Aspergillus is a mold found naturally in the soil, on plants, in moss, and in a pile of leaves. Open a window, and it enters your home. It’s everywhere. For most people, aspergillus never poses an issue. But, people with weakened immune systems can become very sick. February 1st is World Aspergillosis Day, a day meant to raise awareness of the seven diseases that aspergillus can cause. This is a situation where home health care providers can assist.
Allergic Bronchopulmonary Aspergillosis (ABPA)
ABPA is a form of aspergillosis where the mold spores irritate the lungs, but they don’t cause infection. Common symptoms include coughing, fever, shortness of breath, and wheezing.
Allergic Aspergillus Sinusitis
With allergic aspergillus sinusitis, your mom’s sinuses are irritated by the mold spores. It’s not much different from the way she feels with seasonal allergies. Symptoms include a runny nose, stuffed sinuses, loss of smell, and headache.
When the mold spores collect in the lungs, they can form what’s called a “fungal ball.” Aspergilloma comes with a cough, but that cough may produce blood. Shortness of breath is common.
Azole-Resistant Aspergillus Fumigatus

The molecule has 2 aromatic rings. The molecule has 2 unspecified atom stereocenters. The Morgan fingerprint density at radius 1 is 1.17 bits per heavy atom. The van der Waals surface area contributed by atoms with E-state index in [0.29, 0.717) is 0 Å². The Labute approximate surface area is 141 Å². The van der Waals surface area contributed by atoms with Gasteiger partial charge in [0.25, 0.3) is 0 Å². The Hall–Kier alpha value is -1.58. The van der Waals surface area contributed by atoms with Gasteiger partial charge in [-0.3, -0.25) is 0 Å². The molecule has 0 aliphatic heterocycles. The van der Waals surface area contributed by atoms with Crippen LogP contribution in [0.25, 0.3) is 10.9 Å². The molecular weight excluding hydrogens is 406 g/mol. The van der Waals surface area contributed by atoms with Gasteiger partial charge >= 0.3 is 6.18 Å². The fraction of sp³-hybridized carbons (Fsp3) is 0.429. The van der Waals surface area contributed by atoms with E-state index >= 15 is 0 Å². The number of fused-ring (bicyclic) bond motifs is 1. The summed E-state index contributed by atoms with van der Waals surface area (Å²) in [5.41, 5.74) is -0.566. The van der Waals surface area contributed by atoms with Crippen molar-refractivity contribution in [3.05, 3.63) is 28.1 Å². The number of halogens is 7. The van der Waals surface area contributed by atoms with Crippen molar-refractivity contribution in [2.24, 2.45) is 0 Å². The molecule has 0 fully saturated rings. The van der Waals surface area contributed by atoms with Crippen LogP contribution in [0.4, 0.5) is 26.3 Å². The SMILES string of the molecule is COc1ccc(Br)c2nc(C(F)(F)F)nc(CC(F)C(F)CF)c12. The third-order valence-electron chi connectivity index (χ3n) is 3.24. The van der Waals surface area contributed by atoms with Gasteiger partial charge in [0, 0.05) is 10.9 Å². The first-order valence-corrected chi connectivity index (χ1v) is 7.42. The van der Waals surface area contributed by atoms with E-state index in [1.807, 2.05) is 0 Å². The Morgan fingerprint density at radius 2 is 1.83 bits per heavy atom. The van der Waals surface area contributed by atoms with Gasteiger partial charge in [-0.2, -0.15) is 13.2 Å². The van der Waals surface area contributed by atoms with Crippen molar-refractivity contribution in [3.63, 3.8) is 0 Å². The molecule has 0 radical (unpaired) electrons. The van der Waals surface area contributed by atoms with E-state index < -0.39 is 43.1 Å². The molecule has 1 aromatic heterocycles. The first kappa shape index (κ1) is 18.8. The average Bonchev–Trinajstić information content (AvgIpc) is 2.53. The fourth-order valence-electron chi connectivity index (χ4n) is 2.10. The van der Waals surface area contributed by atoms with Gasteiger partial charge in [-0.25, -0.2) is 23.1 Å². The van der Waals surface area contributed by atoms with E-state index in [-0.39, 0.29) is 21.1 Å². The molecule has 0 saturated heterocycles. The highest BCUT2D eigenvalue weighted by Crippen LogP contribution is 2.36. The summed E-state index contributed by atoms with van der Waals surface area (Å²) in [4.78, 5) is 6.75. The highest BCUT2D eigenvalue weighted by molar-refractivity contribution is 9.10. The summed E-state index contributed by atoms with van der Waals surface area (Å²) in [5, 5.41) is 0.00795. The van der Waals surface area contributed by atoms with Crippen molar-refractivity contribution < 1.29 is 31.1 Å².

Your mom has one of the forms of aspergillosis, but it’s not responding to antifungal medications. Azole-resistant aspergillus fumigatus occurs when medications are no longer effective.
Chronic Pulmonary Aspergillosis
This is one of the more serious types of aspergillosis. The damage in the lungs is apparent. Fungal balls and/or fungi have created pockets or gaps within the lungs. This is a long-term condition that has symptoms like coughing up blood, shortness of breath, fatigue, and weight loss.
If your mom has a cut, burn, scratch, or incision, there’s a chance that aspergillus can get into the cut and cause an infection. It’s more likely to happen if a person has a weakened immune system.
With invasive aspergillosis, infections are serious and can spread from the lungs to other organs in the body. Symptoms are similar to those in chronic pulmonary aspergillosis, but a fever is also present with this form.
While some of the minor types of aspergillosis are not much different from allergies or a minor cold, some of them can be far more serious and require specialized treatments, including the use of antifungal medications and oxygen. Your mom may not want to be in a hospital for the entirety of these treatments.
Ask her doctors if it’s possible for her to get some treatments at home. With the expertise of home health care nurses, your mom can get IV fluids and medications administered in her home. She’ll have a nurse monitor her oxygen saturation levels, breaths per minute, and temperature.
Your mom can rest in her bed, in familiar surroundings, and still have expert care. Talk to a home health care agency to learn more about having nurses helping your mom at home.